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2 Jacksonville Jaguars
Peter King
September 04, 2006
The "reward" for last year's big success is a tougher schedule, but this team-eager to go deeper in the playoffs-can handle it
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September 04, 2006

2 Jacksonville Jaguars

The "reward" for last year's big success is a tougher schedule, but this team-eager to go deeper in the playoffs-can handle it

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A 28-3 loss to the Patriots in a wild-card playoff left Jacksonville unsatisfied, but a more mature Byron Leftwich at quarterback, an intimidating defense and the team's youth-only two starters are older than 31-give the Jaguars a shot at overtaking Indianapolis. "When you come out of nowhere to make the playoffs,'' says Leftwich, "you go into the next season hungry to go further."

Jacksonville's 2005 schedule was tailor-made for a coming-out party. The Jaguars went 8-1 to finish the regular season, and all those wins came against teams that did not go to the postseason. This year's slate-nondivision foes include Miami, New England, plus the top-to-bottom tough NFC East foursome-will be a better test of Jacksonville's overall strength. But don't forget, the Jaguars boosted their confidence last season with two big victories: a convincing 26-14 home win over the Seahawks in the season opener and a 23-17 overtime road conquest of the Steelers five weeks later, and you know where those two teams ended up.

"I'm sitting down to watch the Super Bowl," Leftwich says, "and I call [running back] Freddie Taylor and say, 'Man, Pittsburgh and Seattle. We beat 'em both!' I get off the phone, and I get a text message from [linebacker] Mike Peterson that was like, Look at this! We beat these guys! What we learned last year and take into this year is that we can play with the best."

In camp, Leftwich showed no ill effects from the broken left ankle that caused him to miss five games last season. He needs to improve his accuracy (his completion percentage was 57.9 in 2005), and his four young receivers can help. Most important, one of them has to step up and fill the void left by the retirement of Jimmy Smith, the seventh-leading receiver in NFL history. Third-year wideouts Ernest Wilford and Reggie Williams are pegged as possession receivers, and tight end Marcedes Lewis is only a rookie. That leaves Matt Jones, last year's first-round pick and a converted quarterback, as the likely go-to guy. "He's going to be our X factor, our playmaker," Leftwich says. "After one play last year I asked him, 'Were you open on that one?' He said, 'I don't know.' Matt was learning all year. Now he's going 100 miles an hour."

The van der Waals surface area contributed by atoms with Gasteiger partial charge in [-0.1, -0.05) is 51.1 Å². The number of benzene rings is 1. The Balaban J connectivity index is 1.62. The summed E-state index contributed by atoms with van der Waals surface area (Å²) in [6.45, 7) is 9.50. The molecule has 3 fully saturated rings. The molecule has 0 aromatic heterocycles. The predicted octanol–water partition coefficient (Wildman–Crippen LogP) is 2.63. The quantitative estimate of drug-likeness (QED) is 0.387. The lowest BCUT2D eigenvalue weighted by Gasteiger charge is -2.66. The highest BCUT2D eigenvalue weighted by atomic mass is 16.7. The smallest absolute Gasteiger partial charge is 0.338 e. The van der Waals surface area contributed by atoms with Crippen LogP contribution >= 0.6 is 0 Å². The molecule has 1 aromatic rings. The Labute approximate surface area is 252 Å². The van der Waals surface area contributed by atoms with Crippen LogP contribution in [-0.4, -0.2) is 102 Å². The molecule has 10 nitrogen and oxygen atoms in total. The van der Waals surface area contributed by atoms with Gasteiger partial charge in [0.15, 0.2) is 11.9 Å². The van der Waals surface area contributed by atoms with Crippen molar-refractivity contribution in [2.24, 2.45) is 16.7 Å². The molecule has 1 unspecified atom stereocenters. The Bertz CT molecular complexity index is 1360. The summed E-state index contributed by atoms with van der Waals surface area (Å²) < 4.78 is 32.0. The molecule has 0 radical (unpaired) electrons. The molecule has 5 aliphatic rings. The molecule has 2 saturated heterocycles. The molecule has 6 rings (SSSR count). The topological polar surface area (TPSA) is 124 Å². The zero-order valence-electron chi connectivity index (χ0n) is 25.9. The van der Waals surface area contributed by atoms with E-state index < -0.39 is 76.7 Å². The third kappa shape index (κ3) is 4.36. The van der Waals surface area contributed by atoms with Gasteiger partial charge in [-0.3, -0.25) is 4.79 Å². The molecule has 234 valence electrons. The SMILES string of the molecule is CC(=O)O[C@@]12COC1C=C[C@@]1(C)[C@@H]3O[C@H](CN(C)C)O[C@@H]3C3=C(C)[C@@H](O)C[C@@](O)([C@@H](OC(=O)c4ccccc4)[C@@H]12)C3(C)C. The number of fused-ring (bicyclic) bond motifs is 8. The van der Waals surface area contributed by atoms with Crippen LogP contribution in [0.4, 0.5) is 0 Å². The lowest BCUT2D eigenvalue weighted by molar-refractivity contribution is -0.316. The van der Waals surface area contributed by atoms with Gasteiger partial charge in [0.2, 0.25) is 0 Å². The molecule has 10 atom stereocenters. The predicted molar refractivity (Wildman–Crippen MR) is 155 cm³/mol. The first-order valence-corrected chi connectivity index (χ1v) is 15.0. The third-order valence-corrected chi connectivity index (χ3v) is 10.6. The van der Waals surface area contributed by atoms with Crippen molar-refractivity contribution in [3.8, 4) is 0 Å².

Where Jacksonville made a big leap in coach Jack Del Rio's first three seasons was on defense, particularly the pass rush. The Jaguars' sack total has risen each year under Del Rio, from 24 in 2003 to 36 in '04 to 47 last year, second best in the league. He employs a sack-by-committee concept, and five front-seven players had at least five sacks in '05. Defensive ends Reggie Hayward and Paul Spicer don't get mentioned among the NFL's great pass-rush combos, but they should be. They combined for 16 sacks last year, and though each weighs close to 290 pounds, they're quick enough to get around the more athletic offensive tackles. "When you think of our defense, usually you think of our tackles [ Marcus Stroud and John Henderson]," says Del Rio. "That's about to change."

The coach will get a better read on his defense, which ranked sixth in the league last season, when he sees how it performs against the stronger teams. "You don't win the division by talking about it," says Del Rio. No, you win it by beating the Colts at home on Dec. 10.





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